The European Union is hoping big on the EU – Eastern Partnership summit on 24 November, but warns progress towards EU integration will depend on how much the partners will be able to deliver on reforms.
While the EU member states, the European Union diplomatic service (EEAS) and the six Eastern Partnership (EaP) countries (Armenia, Azerbaijan, Belarus, Georgia, Moldova, Ukraine), are still polishing the final document of the summit, the European Parliament (EP) has already raised the stakes. The MEPs have agreed on a recommendation for the future of EaP to be presented to the EU and the Eastern partners during the Brussels summit.
Unlike the national parliaments, the European representatives do not have extensive powers on foreign policy (wth the exception of international treaties). That’s way the European Parliament rarely drafts declarations on forthcoming events. But the bi-annual EaP Summit generated political energy among the MEPs that turned out to be quite ambitious. The text of the EP resolution is ready and agreed among the main political groups and is expected to be adopted without significant changes on November 15.
The European Parliament’s recommendation is for a far-reaching and visionary summit that will pencil the EU’s Eastern partnership policy for decades. The resolution is co-drafted by Lithuanian Christian-democrat Laima Andrikiené and the German Social-democrat Knut Fleckenstein and was adopted by 40 to 6 votes in the Foreign Affairs Committee of the EP in October.
We should not be afraid of being ambitious because EaP policy is a long-term one and we already have certain achievements, we are proud of. We should go forward and not simply be happy with what we managed to achieve”, Andrikiené said in an interview to the Open Media Hub.
A successful summit in her vision would be one that provides the partner countries with
a very clear perspective, not in 5 but may be in 10 or 15 years, for the integration of the EaP countries into the Schengen area, their membership in the EU Customs Union, in our common energy union, digital union”’.
The recommendation, which will be deposited to the summit as EP’s political stance, advocates for a special trust fund for Ukraine, Georgia and Moldova to strengthen financial support and investment; and suggests an “EaP+” model allowing partner countries to enter the EU energy and customs unions and even the Schengen zone, reserved now only to EU member states. In addition, the Parliament calls on the EU governments to collectively pressure Russia to resolve the frozen conflicts in the EU Eastern neighborhood.
Asked if the Parliament doesn’t enter waters, which the EU states would like to keep under their control Andrikiené said:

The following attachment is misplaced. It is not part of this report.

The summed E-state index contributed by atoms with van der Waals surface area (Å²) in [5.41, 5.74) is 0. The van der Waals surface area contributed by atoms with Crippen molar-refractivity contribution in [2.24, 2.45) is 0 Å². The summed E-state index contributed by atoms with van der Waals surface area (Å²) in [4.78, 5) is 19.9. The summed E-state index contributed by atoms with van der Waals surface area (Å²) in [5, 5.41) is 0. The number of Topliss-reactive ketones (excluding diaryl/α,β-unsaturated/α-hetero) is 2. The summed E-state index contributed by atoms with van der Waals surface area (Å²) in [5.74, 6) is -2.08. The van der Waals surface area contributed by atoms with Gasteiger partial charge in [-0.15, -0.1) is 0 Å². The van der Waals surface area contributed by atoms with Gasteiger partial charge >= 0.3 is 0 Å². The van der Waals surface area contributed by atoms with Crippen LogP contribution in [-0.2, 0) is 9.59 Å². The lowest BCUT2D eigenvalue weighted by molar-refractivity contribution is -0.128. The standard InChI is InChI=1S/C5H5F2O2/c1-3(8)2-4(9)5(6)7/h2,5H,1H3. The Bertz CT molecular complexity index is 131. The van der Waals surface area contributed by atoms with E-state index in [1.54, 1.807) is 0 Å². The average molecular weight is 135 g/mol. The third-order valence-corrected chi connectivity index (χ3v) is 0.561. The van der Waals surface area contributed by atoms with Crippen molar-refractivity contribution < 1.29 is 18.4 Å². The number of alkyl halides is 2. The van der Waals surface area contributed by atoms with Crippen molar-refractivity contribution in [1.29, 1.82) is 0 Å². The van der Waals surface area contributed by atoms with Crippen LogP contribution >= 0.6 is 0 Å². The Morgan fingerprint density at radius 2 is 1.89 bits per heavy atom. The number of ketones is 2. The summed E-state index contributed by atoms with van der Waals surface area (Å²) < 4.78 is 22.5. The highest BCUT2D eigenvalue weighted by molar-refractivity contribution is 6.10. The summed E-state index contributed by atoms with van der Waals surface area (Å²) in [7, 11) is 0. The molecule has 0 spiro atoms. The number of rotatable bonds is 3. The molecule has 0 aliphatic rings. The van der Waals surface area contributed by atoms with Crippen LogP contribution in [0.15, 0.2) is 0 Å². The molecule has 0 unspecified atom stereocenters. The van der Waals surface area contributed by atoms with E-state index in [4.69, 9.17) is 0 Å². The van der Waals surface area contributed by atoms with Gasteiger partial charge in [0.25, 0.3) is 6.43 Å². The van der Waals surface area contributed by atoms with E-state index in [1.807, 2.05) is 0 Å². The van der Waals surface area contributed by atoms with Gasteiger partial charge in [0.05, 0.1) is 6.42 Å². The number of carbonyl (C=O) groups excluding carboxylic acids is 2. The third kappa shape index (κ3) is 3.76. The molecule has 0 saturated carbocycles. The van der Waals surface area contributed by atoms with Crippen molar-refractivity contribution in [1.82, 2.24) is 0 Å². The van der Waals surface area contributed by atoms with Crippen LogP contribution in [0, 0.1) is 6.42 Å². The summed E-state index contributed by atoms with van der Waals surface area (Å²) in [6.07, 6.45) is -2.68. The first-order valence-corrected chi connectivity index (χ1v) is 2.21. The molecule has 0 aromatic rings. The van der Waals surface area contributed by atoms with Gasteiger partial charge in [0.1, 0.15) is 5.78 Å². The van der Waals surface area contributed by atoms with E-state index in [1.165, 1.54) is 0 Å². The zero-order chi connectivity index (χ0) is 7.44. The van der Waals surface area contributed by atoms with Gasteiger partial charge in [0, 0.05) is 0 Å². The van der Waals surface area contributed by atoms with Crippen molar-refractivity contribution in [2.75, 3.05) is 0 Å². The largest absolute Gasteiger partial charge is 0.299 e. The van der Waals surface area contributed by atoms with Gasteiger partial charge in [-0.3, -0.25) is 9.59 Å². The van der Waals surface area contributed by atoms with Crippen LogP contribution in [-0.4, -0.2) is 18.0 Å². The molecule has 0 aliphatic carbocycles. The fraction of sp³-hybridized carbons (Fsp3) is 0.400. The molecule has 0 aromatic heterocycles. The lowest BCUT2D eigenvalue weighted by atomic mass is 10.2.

All these steps are possible and depend not only on our political will but on the homework done by the EaP countries. It is a two-way street and both sides need to go forward.
However bold the deputies they do not go for the “nuclear option” – the EU membership, a dream some EaPs’ are still hoping for. Andrikiené admits:.
We are not in a position to provide membership to our Eastern partners, never the less we have to make concrete steps in this direction and make the processes irreversible.
To cement the EU track of the Eastern partners European Parliament is suggesting more financial resources and political support in exchange of agenda for reforms based on European values. Some of the ideas are going further than the offer the EU governments and the EEAS are ready to provide for, struggling to assure the unanimity required for daring the enlargement question.
The European parliament’s approach is taking into account the significant differences between the six countries of the Eastern Partnership:
The six EaP countries are not equal. They are very different, and their interests differ. In our recommendation we point out to this fact and even call it “key”, Andrikiené explains.
Ukraine, Georgia and Moldova are the front-runners, while the other three – Armenia, Belarus and Azerbaijan still must make their clear choice.
According to the co-author of the EP’s position the EU should act on the principle “more for more and less for less”, rewarding successful reforms and slowing down assistance to governments with incoherent policies.
Because of its limited resources EU should focus more on countries that are interested in integration further and faster with us”, the Lithuanian Member of EP says.
The EP’s position is more elaborated on the frontrunners, and only vaguely mentions perspectives for the countries tailing off.
The Parliament position is endorsing a two-speed model of EaP policy that will formally divide the partner countries. The recommendation suggests creation of an “EaP plus model” for the leading eastern neighbours which are promised more financial aid and privileges reserved for the EU citizens and businesses like free movement in the EU, roaming free communications, lower or no-tariff export of goods and services and energy independence from Russia.
For the rest of the group the promises are more limited. Armenia is offered a visa liberalisation dialog while their historic rival Georgia enjoys already free travel to the EU. Azerbaijan is expected to relaunch talks with neighbouring Armenia on Nagorno-Karabakh and to adopt major reforms before advancing further on the European path. Belarus is virtually absent of the EP’s EaP plan, however Andrikiené is supportive of the invitation send by the EU High Representative Federica Mogherini to president Alexander Lukashenka. “Any step forward should be welcomed”, the EP’s rapporteur says. The MEPs hope Lukashenka will come to Brussels and will engage with the EU EaP’s policy.